58 terms

Quantitative Methods

Chapter 10
Economic Order Quantity
the order quantity that minimizes the annual holding cost plus the annual ordering cost
Constant Deman Rate
an assumption of many inventory models that states that the same number of units are taken from inventory each period of time
Holding Cost
the cost associated with maintaining an inventory investment, including the cost of the capital investment in the inventory, insurance, taxes, warehouse overhead, and so on. this cost may be stated as a percentage of the inventory investment or as a cost per unit
Cost of Capital
the cost a firm incurs to obtain capital for investment. it may be stated as an annual percentage rate, and it is part of the holding cost associated with maintaining inventory
Ordering Cost
the fixed cost (salaries, paper, transportation, etc.) associated with placing an order for an item
Inventory Position
the inventory on hand plus the inventory on order
Reorder Point
the inventory position at which a new order should be placed
Lead Time
the time between the placing of an order and its receipt in the inventory system
Lead-Time Demand
the number of units demanded during the lead-time period
Cycle Time
the length of time between the placing of two consecutive orders
Constant Supply Rate
a situation in which the inventory is built up at a constant rate over a period of time
Lot Size
the order quantity in the production inventory model
Setup Cost
the fixed cost (labor, materials, lost production) associated with preparing for a new production run
Shortage, or Stock-out
demand that cannot be supplied from inventory
the receipt of an order for a product when no units are in inventory. these back-orders become shortages, which are eventually satisfied when a new supply of the product becomes available
Goodwill Cost
a cost associated with a back-order, a lost sale, or any form of stock-out or unsatisfied demand. this cost may be used to reflect the loss of future profits because a customer experienced an unsatisfied demand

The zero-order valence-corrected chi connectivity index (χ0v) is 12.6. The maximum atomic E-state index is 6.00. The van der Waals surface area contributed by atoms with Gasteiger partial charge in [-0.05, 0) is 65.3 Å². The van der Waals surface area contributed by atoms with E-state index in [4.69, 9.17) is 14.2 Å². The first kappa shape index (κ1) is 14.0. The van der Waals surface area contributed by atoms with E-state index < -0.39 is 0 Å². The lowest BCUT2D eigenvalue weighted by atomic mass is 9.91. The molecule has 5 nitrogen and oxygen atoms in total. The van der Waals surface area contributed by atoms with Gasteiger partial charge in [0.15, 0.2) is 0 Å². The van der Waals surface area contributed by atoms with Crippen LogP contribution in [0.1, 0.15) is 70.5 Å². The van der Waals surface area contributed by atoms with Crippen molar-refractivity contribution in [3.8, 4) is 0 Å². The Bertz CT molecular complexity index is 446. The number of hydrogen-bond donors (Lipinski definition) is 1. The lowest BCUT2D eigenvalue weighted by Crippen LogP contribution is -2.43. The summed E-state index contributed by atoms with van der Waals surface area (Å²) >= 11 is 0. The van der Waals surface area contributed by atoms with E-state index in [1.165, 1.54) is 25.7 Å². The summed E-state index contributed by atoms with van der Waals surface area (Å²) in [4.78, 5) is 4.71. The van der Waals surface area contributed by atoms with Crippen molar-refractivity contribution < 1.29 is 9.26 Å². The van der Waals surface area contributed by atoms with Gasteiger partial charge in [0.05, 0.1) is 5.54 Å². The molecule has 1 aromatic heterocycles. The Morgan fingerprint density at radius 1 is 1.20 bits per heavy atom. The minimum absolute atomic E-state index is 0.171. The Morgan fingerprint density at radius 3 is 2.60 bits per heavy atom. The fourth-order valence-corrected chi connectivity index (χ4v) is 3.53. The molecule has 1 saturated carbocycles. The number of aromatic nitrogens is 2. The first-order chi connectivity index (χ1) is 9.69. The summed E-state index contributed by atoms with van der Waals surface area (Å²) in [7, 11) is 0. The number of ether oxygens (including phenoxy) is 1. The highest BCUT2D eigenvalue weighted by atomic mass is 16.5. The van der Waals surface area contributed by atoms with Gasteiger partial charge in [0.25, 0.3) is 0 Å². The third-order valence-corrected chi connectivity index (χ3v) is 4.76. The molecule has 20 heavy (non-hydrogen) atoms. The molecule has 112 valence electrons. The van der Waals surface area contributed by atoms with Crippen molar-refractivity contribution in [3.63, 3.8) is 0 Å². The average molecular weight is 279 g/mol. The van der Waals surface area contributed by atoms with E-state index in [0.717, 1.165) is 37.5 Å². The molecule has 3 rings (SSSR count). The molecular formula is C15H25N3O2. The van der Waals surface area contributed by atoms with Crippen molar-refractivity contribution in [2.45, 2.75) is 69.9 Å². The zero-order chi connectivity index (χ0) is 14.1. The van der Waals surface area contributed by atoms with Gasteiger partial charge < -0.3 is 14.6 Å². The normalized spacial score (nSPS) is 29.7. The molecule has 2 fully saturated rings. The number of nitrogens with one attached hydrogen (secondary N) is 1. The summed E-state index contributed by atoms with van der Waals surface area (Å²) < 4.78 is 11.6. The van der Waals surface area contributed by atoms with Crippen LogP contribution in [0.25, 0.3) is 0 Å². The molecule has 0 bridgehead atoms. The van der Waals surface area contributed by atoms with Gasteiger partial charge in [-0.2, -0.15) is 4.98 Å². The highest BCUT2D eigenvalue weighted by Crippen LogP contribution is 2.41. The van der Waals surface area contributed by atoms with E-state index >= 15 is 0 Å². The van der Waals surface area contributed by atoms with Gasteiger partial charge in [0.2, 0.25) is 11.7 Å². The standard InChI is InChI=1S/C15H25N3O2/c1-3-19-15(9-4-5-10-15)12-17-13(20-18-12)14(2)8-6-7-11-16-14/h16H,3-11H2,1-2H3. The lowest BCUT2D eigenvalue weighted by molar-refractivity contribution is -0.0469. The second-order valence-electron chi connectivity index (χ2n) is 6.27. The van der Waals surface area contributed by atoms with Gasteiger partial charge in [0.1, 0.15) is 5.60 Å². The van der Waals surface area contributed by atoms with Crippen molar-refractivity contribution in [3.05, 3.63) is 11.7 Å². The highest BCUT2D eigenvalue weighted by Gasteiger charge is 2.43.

Quantity Discounts
discounts or lower unit costs offered by the manufacturer when a customer purchases larger quantities of the product
Deterministic Inventory Model
a model where demand is considered known and not subject to uncertainty
Probabilistic Inventory Model
a model where demand is not known exactly; probabilities must be associated with the possible values for demand
Single-period Inventory Model
an inventory model in which only one order is placed for the product, and at the end of the period either the item has sold out, or a surplus of unsold items will be sold for a salvage value
Incremental Analysis
a method used to determine an optimal order quantity by comparing the cost of ordering an additional unit with the cost of not ordering an additional unit
Lead-time Demand Distribution
the distribution of demand that occurs during the lead-time period
Safety Stock
inventory maintained in order to reduce the number of stock-outs resulting from higher than expected demand
Continuous Review Inventory System
a system in which the inventory position is monitored or reviewed on a continous basis so that new order can be placed as soon as the reorder point is reached
Periodic Review Inventory System
a system in which the inventory position is checked or reviewed at a predetermined periodic points in time. Reorders are placed only at periodic review points